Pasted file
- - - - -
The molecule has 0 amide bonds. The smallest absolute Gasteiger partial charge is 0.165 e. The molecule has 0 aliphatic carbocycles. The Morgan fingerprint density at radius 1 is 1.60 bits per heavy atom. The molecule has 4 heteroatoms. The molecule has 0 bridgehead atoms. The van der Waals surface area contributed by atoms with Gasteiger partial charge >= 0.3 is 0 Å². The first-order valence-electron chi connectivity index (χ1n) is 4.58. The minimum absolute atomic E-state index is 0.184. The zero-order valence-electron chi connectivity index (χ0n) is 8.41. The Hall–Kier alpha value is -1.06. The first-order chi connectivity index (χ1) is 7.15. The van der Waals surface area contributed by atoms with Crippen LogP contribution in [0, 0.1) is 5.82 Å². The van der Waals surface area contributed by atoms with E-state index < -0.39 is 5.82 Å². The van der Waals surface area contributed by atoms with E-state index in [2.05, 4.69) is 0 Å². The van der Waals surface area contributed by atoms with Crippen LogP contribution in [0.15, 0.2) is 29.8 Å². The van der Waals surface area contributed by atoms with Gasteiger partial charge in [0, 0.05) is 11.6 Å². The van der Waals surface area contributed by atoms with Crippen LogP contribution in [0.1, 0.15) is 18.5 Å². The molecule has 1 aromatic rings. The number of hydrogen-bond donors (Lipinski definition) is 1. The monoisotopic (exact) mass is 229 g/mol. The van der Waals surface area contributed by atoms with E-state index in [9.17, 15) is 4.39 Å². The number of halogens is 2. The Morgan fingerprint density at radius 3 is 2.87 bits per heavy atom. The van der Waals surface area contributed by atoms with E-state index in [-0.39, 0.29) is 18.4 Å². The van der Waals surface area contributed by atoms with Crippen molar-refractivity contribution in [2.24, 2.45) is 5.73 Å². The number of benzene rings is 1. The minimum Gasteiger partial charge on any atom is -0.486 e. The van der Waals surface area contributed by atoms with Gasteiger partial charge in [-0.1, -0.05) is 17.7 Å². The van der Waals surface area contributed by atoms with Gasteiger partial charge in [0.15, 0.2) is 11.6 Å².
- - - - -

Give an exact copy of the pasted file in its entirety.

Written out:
The molecule has 0 amide bonds. The smallest absolute Gasteiger partial charge is 0.165 e. The molecule has 0 aliphatic carbocycles. The Morgan fingerprint density at radius 1 is 1.60 bits per heavy atom. The molecule has 4 heteroatoms. The molecule has 0 bridgehead atoms. The van der Waals surface area contributed by atoms with Gasteiger partial charge >= 0.3 is 0 Å². The first-order valence-electron chi connectivity index (χ1n) is 4.58. The minimum absolute atomic E-state index is 0.184. The zero-order valence-electron chi connectivity index (χ0n) is 8.41. The Hall–Kier alpha value is -1.06. The first-order chi connectivity index (χ1) is 7.15. The van der Waals surface area contributed by atoms with Crippen LogP contribution in [0, 0.1) is 5.82 Å². The van der Waals surface area contributed by atoms with E-state index < -0.39 is 5.82 Å². The van der Waals surface area contributed by atoms with E-state index in [2.05, 4.69) is 0 Å². The van der Waals surface area contributed by atoms with Crippen LogP contribution in [0.15, 0.2) is 29.8 Å². The van der Waals surface area contributed by atoms with Gasteiger partial charge in [0, 0.05) is 11.6 Å². The van der Waals surface area contributed by atoms with Crippen LogP contribution in [0.1, 0.15) is 18.5 Å². The molecule has 1 aromatic rings. The number of hydrogen-bond donors (Lipinski definition) is 1. The monoisotopic (exact) mass is 229 g/mol. The van der Waals surface area contributed by atoms with E-state index in [9.17, 15) is 4.39 Å². The number of halogens is 2. The Morgan fingerprint density at radius 3 is 2.87 bits per heavy atom. The van der Waals surface area contributed by atoms with E-state index in [-0.39, 0.29) is 18.4 Å². The van der Waals surface area contributed by atoms with Crippen molar-refractivity contribution in [2.24, 2.45) is 5.73 Å². The number of benzene rings is 1. The minimum Gasteiger partial charge on any atom is -0.486 e. The van der Waals surface area contributed by atoms with Gasteiger partial charge in [-0.1, -0.05) is 17.7 Å². The van der Waals surface area contributed by atoms with Gasteiger partial charge in [0.15, 0.2) is 11.6 Å².